Editorial Feature

Laser-Based Trace Gas Sensor Technology and its Applications

ImageForArticle_1770_1582112588070241.png

Image Credit:  Maryna Stamatova/Shutterstock.com

Recent years have seen a growing interest in laser-based trace gas sensor technology. This can be mostly attributed to the growing concern over global warming. With governments, organizations, and citizens worldwide becoming more aware of the damaging effects of climate change, and the increased motivation to take action against the detrimental impact on our environment, all effective ways of reducing emissions are being explored and efforts are being made to improve them.

Laser-based trace gas sensor technology has already established itself as an effective method for detecting greenhouse gases such as carbon dioxide and methane. Being able to reliably detect and measure these substances is an important step in facilitating their reduction. The ability to quantify the levels of greenhouses gases in the air, and also being able to measure how they are changing are important elements of strategies that work to reduce emissions.

What is Laser-Based Trace Gas Sensor Technology?

While there are a number of different ways that lasers can be used to detect gas, they all work on the same basic principles. First, a laser induces the vibration of the gas molecules present, causing a dip in the detected light wavelength. This will only happen when the light wavelength is the right length for the gas molecule to absorb. Different gases absorb slightly different wavelengths and therefore the presence of specific types of gas molecules can be identified and measured.

Increasing the Sensitivity of Laser-Based Trace Gas Sensors

Laser-based trace gas sensors are already recognized as being more sensitive than alternative gas sensing technologies. However, scientists are continuing to work on improving this sensitivity.

The easiest way to increase the sensitivity of this technique is by lengthening the optical path that the laser light passes through, although there are limits to how much this can be increased by before it becomes ineffective.

Next, a multiparty cell can be used to increase sensitivity. Here, the light from the laser enters a gas cell where it bounces off the reflective mirrors inside it and exits the cell where a detector senses it. This allows for a longer light path to be achieved without increasing the size of the equipment.

Perhaps the most useful method that has been the focus of much research in recent years is the use of an optical cavity to increase sensitivity. This technique can be established in many ways, all of which utilize optical resonance by employing highly reflective mirrors, and traps the light from the laser within a cell.

Applications of Laser-Based Gas Sensors

As discussed above, the monitoring and measuring of greenhouse gases is the main application of this technology. These sensors are already being used in numerous ways in a variety of industries to help generate quick and accurate readings of certain greenhouse gases to assist in their regulation. They are perhaps the most popular type of gas sensor in this application for their ease of use and relatively low cost.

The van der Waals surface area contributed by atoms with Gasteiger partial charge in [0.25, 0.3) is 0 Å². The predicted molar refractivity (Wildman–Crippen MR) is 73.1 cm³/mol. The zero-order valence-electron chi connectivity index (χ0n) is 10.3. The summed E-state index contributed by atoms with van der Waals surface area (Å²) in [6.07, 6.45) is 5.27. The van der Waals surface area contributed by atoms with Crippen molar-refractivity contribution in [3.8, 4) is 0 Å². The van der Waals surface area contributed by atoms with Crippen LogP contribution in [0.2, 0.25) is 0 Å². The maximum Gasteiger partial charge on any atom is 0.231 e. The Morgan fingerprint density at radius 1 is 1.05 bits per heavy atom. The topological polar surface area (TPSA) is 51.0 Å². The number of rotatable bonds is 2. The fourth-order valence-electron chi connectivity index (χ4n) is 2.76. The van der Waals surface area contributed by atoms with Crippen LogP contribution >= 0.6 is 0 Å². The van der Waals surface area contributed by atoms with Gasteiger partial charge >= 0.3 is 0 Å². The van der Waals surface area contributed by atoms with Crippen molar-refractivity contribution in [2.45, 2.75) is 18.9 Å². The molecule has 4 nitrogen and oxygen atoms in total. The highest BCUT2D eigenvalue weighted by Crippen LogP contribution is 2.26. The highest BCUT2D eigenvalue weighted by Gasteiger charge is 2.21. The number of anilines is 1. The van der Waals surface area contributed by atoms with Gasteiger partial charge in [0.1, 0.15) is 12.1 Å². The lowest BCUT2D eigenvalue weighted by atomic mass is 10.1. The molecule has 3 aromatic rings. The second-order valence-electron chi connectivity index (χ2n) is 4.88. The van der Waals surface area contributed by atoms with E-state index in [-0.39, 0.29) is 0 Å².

In addition, numerous industries rely on these types of sensors to ensure the safety of the workplace. For example, these gas detectors can be used in environments that work with gas to alert workers to even the smallest levels of a hazardous gas leak. They have become particularly prevalent in their use for detecting dangerous gases such as hydrogen fluoride and hydrogen sulfide.

They are also heavily relied upon by the oil and coal industries to detect methane build-ups. Gas companies also employ their use in investigating gas leaks. The detectors are available as portable units, so in this situation they can be placed in vehicles, measuring gas levels as the driver moves along the gas system, attempting to locate the source of the leak.

References and Further Reading

Disclaimer: The views expressed here are those of the author expressed in their private capacity and do not necessarily represent the views of AZoM.com Limited T/A AZoNetwork the owner and operator of this website. This disclaimer forms part of the Terms and conditions of use of this website.

Sarah Moore

Written by

Sarah Moore

After studying Psychology and then Neuroscience, Sarah quickly found her enjoyment for researching and writing research papers; turning to a passion to connect ideas with people through writing.

Citations

Please use one of the following formats to cite this article in your essay, paper or report:

  • APA

    Moore, Sarah. (2020, February 19). Laser-Based Trace Gas Sensor Technology and its Applications. AZoOptics. Retrieved on December 04, 2021 from https://www.azooptics.com/Article.aspx?ArticleID=1770.

  • MLA

    Moore, Sarah. "Laser-Based Trace Gas Sensor Technology and its Applications". AZoOptics. 04 December 2021. <https://www.azooptics.com/Article.aspx?ArticleID=1770>.

  • Chicago

    Moore, Sarah. "Laser-Based Trace Gas Sensor Technology and its Applications". AZoOptics. https://www.azooptics.com/Article.aspx?ArticleID=1770. (accessed December 04, 2021).

  • Harvard

    Moore, Sarah. 2020. Laser-Based Trace Gas Sensor Technology and its Applications. AZoOptics, viewed 04 December 2021, https://www.azooptics.com/Article.aspx?ArticleID=1770.

Tell Us What You Think

Do you have a review, update or anything you would like to add to this article?

Leave your feedback
Submit